It’s been almost 22 years since Rick Mercer proved that Americans have, at best, a marginal understanding of Canadian culture, politics, and geography.
On Tuesday, US television network TNT showed us that not much has changed since, baffling viewers north of the border with a graphic of a horribly botched Canadian map.
The map takes the Raptors’ “We The North” slogan to extremes as it attempts to show American viewers the locations of Canadian-born NBA players.
And the internet is laying on the ridicule over how hilariously far off they were.
This is insane geography pic.twitter.com/216W7fBcwW
— Patrick Andres (@PAndres2001) January 11, 2023
Toronto’s position on the map is closer to the real-life location of Polar Bear Provincial Park, and Kitchener is placed near what is actually Peawanuck, Ontario, just south of Hudson Bay, for a difference of over 1,300 kilometres.
Downtown Kitchener according to them pic.twitter.com/So9RQDHQxp
— 1987 (@Basketballniice) January 11, 2023
That’s quite the mileage from the Greater Toronto Area that gave the NBA players like Shai Gilgeous-Alexander, RJ Barrett, Andrew Wiggins, and Dillon Brooks.
My 3 favourite cities on the Hudson
— BiggestFlamer (@BiggestFlamer) January 11, 2023
Sportsnet’s Faizal Khamisa took the liberty of making some corrections to the bizarre display of geographic ignorance, which also managed to botch the location of Montreal, marking it closer to what is actually Umiujaq, Quebec.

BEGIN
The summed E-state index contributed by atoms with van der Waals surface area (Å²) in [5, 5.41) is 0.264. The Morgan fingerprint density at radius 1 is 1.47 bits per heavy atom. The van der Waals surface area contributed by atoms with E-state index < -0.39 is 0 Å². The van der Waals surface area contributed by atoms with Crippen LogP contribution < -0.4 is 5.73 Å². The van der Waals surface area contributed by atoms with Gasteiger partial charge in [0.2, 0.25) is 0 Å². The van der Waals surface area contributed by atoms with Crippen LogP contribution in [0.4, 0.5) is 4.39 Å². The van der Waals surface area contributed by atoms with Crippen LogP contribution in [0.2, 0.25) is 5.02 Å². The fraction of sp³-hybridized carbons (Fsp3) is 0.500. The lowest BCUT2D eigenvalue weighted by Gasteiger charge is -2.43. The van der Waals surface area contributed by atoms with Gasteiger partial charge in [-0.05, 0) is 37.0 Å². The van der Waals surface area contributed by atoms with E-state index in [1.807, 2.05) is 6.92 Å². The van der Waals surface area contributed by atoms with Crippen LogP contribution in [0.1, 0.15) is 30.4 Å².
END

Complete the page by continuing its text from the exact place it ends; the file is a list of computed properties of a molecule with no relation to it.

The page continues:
— Faizal Khamisa (@SNFaizalKhamisa) January 11, 2023
It was such a bananas error by TNT’s graphics department that even the Toronto Raptors stepped in to comment on the madness, shouting out Canada Basketball as if to say, “wanna go see a dead body.”
Nah this is crazy @CanBball send help
— Toronto Raptors (@Raptors) January 11, 2023
Even if you shift the underlying map, the proportions and distances just seem…off, suggesting the mistake runs deeper than simply a shifted map overlay.
In no way is Kitchener above Toronto in any map lol
— Brad; (@brad_wms92) January 11, 2023
It’s almost as if, amid an internet outage or a moment of extreme and undeserved confidence, a US graphic designer proudly submitted this map to editors without even the slightest inkling that it would be the subject of internet ridicule.
Or maybe they just couldn’t be bothered to put in the 11 seconds of research required to locate three cities on a map, knowing that domestic audiences probably wouldn’t notice or care.